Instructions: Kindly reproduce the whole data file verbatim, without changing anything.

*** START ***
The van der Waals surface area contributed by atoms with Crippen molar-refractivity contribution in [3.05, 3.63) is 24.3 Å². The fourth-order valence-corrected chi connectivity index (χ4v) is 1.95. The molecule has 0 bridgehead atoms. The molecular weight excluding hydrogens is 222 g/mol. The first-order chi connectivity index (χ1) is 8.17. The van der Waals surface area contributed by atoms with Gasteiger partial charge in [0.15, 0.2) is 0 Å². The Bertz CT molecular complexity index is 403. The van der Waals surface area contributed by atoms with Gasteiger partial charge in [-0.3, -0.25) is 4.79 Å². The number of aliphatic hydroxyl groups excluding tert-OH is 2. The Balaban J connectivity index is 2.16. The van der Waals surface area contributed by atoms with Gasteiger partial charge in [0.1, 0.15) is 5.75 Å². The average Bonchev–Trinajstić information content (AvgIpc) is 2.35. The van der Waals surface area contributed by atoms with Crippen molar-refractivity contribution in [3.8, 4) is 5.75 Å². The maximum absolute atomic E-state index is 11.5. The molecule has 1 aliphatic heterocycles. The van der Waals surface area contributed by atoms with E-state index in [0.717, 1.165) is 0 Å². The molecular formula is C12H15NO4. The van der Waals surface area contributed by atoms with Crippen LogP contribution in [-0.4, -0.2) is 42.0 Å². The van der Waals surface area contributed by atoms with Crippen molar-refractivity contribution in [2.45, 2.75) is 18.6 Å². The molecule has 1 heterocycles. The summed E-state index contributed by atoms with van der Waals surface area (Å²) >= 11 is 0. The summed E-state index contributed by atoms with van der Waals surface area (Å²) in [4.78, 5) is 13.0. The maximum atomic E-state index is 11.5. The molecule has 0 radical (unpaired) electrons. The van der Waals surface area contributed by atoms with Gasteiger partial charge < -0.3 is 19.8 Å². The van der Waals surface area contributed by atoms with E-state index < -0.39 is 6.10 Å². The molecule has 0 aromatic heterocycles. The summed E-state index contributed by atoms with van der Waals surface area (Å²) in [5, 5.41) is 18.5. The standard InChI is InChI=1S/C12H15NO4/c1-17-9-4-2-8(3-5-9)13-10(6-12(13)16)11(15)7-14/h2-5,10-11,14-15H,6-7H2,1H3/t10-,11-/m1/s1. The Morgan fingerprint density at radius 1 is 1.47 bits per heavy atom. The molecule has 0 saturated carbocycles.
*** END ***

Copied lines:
The van der Waals surface area contributed by atoms with Crippen molar-refractivity contribution in [3.05, 3.63) is 24.3 Å². The fourth-order valence-corrected chi connectivity index (χ4v) is 1.95. The molecule has 0 bridgehead atoms. The molecular weight excluding hydrogens is 222 g/mol. The first-order chi connectivity index (χ1) is 8.17. The van der Waals surface area contributed by atoms with Gasteiger partial charge in [0.15, 0.2) is 0 Å². The Bertz CT molecular complexity index is 403. The van der Waals surface area contributed by atoms with Gasteiger partial charge in [-0.3, -0.25) is 4.79 Å². The number of aliphatic hydroxyl groups excluding tert-OH is 2. The Balaban J connectivity index is 2.16. The van der Waals surface area contributed by atoms with Gasteiger partial charge in [0.1, 0.15) is 5.75 Å². The average Bonchev–Trinajstić information content (AvgIpc) is 2.35. The van der Waals surface area contributed by atoms with Crippen molar-refractivity contribution in [3.8, 4) is 5.75 Å². The maximum absolute atomic E-state index is 11.5. The molecule has 1 aliphatic heterocycles. The van der Waals surface area contributed by atoms with E-state index in [0.717, 1.165) is 0 Å². The molecular formula is C12H15NO4. The van der Waals surface area contributed by atoms with Crippen LogP contribution in [-0.4, -0.2) is 42.0 Å². The van der Waals surface area contributed by atoms with Crippen molar-refractivity contribution in [2.45, 2.75) is 18.6 Å². The molecule has 1 heterocycles. The summed E-state index contributed by atoms with van der Waals surface area (Å²) >= 11 is 0. The summed E-state index contributed by atoms with van der Waals surface area (Å²) in [4.78, 5) is 13.0. The maximum atomic E-state index is 11.5. The molecule has 0 radical (unpaired) electrons. The van der Waals surface area contributed by atoms with Gasteiger partial charge < -0.3 is 19.8 Å². The van der Waals surface area contributed by atoms with E-state index < -0.39 is 6.10 Å². The molecule has 0 aromatic heterocycles. The summed E-state index contributed by atoms with van der Waals surface area (Å²) in [5, 5.41) is 18.5. The standard InChI is InChI=1S/C12H15NO4/c1-17-9-4-2-8(3-5-9)13-10(6-12(13)16)11(15)7-14/h2-5,10-11,14-15H,6-7H2,1H3/t10-,11-/m1/s1. The Morgan fingerprint density at radius 1 is 1.47 bits per heavy atom. The molecule has 0 saturated carbocycles.